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 Putting Stock in Experience

The critics have been proven wrong. Michael Jordan has once again strapped on his powerful wings, and at the brittle age of thirty-eight is amazing crowds and television viewers alike with his fifty-one point performances, his turn-around jumpers and the oh so familiar tongue hanging out down the lane. It's a marvel that a man of his age, after having taken a break for three long years and resting, could come back and play at a level that even our young high school ballers gawk at and remain mystified by to this very day.

So what of it?

My inner soul is clawing at me right now, screaming, "No! Don't do it!," but alas I must. This faithful Lakers fan of over twenty years is going to give credit where credit is due - praise a member of a rival team and give him a little of the spotlight that, if age be the criteria for people to unleash the hype, John Stockton has earned and then some.

It would be, of course, silly in any way, shape or form to compare the careers or NBA contributions of His Airness to "that guy who's always dishing to Malone." No sane person would say that John Stockton's career, sans ring, even belongs in the same category as Mr. Jordan. I like to consider myself sane, on occasion.

Michael Jordan is, of course, not the same Michael Jordan of old. He no longer soars, yet he drifts quite capably. He no longer taunts with words, but instead with cheeky glances after a twenty-footer drops for the fourth time in a row. The media accepts this fact and praises the man for still being able to play the game at the highest level at the age of thirty-eight.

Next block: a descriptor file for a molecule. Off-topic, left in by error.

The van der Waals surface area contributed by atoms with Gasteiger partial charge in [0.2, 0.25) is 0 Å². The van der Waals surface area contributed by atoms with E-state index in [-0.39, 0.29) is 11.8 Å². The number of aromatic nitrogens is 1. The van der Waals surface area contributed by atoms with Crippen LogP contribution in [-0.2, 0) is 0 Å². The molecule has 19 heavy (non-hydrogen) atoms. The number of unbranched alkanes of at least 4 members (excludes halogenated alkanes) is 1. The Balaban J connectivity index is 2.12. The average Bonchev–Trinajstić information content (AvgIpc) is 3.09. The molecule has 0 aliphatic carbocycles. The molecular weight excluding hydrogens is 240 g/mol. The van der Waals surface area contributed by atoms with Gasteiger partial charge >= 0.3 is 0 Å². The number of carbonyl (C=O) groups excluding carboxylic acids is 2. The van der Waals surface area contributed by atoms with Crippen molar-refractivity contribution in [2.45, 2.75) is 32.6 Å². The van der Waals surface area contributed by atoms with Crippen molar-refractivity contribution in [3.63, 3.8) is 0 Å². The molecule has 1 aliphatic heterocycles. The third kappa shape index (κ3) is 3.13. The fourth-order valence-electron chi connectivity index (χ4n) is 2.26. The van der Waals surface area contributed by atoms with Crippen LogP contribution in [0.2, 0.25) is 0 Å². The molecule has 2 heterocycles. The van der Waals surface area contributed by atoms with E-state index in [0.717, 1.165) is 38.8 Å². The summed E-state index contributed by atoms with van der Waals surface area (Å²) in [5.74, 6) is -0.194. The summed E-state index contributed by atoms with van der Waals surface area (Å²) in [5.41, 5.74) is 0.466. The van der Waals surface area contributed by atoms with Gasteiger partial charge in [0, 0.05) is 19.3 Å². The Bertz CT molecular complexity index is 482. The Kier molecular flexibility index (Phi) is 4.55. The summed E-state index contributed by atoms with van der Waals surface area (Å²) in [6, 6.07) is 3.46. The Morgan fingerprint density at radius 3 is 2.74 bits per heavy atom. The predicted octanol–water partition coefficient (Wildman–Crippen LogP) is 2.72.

John Stockton will turn forty in March of 2002. Forty! At present, Mr. Stockton (I think he's earned the title) is sixth in the league in assists and twentieth in the league in steals. At forty! His younger compatriots like Jason Williams, Nick van Exel and Stephon Marbury are still chasing the old man, even with their Hip Hop slang, cornrows and colorful tattoos announcing their youth.

Michael Jordan most certainly deserves his acclaim for being the greatest player ever to play the game, but when they start talking about how amazing he is at his age, that's when I start thinking that Stockton really does deserve a little bit more recognition.

Michael Jordan has retired twice. What this translates into is five full seasons of playing golf, making commercials and selling cologne - in other words, anything but taxing his knees. The fewest games that John Stockton has ever played in a season? Fifty - and that was because the 1998 - 1999 season was only fifty games long! John Stockton is still playing with the youngsters and showing them how it's done two years older than Jordan and without ever having taken a break or rested himself any longer than those early summer months that every kid out there earns, win or lose.

So the next time you hear the media praising Michael Jordan's career and ultimate demigod status in the annals of NBA lore, chime in - I will. But when they put it all into perspective by reminding you what an old guy he is, don't forget that little white kid from Salt Lake who's been doing it all along since 1984.

Of course I wish he just wouldn't have been doing it so well all along against my Lakers…

January 2002

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